We just figured out that we want people to be able to submit questions or discuss the Webcast on Twitter, so use the hashtag #mlamobile to do so.

Thanks!

-David, Bart, Max, and Emily

(Nikki set up an archive for these tweets at Twapper Keeper.)

Nov 10

[UPDATED] Another Question about ‘Clinical Reader’ …and the NEJM

[UPDATE: 11/12/2009]

Got a call from Tom Richardson at the NEJM (who I saw play with the Bearded Pigs at MLA 2008!).

According to Tom, NEJM has no arrangement with Clinical Reader and did not license their content to Clinical Reader. So it appears that Clinical Reader is again violating copyright.

[/UPDATE]

So, Clinical Reader shows video content from the NEJM, including a video on chest tube insertion (yeah, the same one I blogged about a ways back).

I thought this was odd.

After all, if you go to the NEJM’s home for this video, it clearly says one needs a subscription to view the content.

Hmmm.

So I decided to look around for any notes from either organization that would indicate Clinical Reader is using this video content with permission. Didn’t find it. Also didn’t find any published terms under which NEJM offered to license it.

My curiosity piqued, I decided to poke around more to see if anyone else was showing NEJMs content. Sure enough, somebody with a subscription to NEJM downloaded a decent copy and posted it on Vimeo:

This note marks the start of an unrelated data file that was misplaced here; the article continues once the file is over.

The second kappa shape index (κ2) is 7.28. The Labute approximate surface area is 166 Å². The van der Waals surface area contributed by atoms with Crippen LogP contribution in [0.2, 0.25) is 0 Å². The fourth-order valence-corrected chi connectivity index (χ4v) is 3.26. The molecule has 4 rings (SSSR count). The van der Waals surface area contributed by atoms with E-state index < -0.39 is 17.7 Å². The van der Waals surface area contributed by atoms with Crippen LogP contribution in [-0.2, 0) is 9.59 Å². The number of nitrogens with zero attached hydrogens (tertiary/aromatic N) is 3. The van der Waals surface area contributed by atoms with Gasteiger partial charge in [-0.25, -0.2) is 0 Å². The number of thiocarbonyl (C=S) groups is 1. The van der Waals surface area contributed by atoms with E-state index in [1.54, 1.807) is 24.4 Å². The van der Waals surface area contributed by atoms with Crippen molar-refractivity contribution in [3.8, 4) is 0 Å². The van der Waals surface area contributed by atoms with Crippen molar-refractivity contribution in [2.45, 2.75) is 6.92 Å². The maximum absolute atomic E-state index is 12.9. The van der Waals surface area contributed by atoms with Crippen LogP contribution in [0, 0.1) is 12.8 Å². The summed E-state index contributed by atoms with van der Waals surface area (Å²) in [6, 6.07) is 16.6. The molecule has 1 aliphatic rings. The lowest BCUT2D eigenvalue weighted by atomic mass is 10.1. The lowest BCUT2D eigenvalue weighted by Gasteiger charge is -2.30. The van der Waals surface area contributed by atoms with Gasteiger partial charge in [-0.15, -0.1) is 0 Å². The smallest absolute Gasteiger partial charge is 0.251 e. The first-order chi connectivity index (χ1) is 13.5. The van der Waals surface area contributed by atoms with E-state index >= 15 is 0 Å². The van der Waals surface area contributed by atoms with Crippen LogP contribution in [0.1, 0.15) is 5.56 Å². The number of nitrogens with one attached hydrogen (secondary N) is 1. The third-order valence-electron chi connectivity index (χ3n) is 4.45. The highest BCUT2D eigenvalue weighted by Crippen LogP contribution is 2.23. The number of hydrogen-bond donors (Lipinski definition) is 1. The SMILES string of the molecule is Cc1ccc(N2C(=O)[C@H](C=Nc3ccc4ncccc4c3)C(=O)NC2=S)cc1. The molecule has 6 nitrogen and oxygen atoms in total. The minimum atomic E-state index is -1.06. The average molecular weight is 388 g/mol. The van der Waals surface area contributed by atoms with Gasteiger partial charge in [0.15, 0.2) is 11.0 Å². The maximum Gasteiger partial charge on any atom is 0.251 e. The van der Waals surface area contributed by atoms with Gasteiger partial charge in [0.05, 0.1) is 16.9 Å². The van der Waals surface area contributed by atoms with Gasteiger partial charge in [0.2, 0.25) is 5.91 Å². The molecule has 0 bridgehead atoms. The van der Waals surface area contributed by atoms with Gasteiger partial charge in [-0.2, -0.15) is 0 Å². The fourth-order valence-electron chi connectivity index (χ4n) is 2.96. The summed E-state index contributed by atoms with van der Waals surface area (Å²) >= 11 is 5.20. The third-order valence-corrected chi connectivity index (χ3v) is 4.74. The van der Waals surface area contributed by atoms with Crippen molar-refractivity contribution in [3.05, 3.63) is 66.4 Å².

It has been viewed there over 1,600 times.

Note to Vimeo: This violates terms of service. The user who uploaded it did not own it (as should be fairly obvious by the title cards). As much as I enjoy free access to high quality video, this belongs to NEJM, not this user. The video should at least be taken down from your servers.

Anyway, Vimeo allows users to download videos in .flv format. I downloaded that .flv with no problem…so now Vimeo is serving as a distribution channel for others who would like unlicensed copies. I wonder if perhaps that is how Clinical Reader got a copy to show from their site.

I’d be interested to hear from the NEJM and Clinical Reader: Was this content licensed to Clinical Reader? If so, why is the video quality so much poorer than in the original at the NEJM’s site OR the Vimeo copy?

If not, why isn’t the NEJM interested that their content is being stolen?

I mean…if I didn’t sweat pesky things like copyright, I think I could build an AMAZING portal for health information…made of other people’s content.

Clinical Reader’s FAQ says: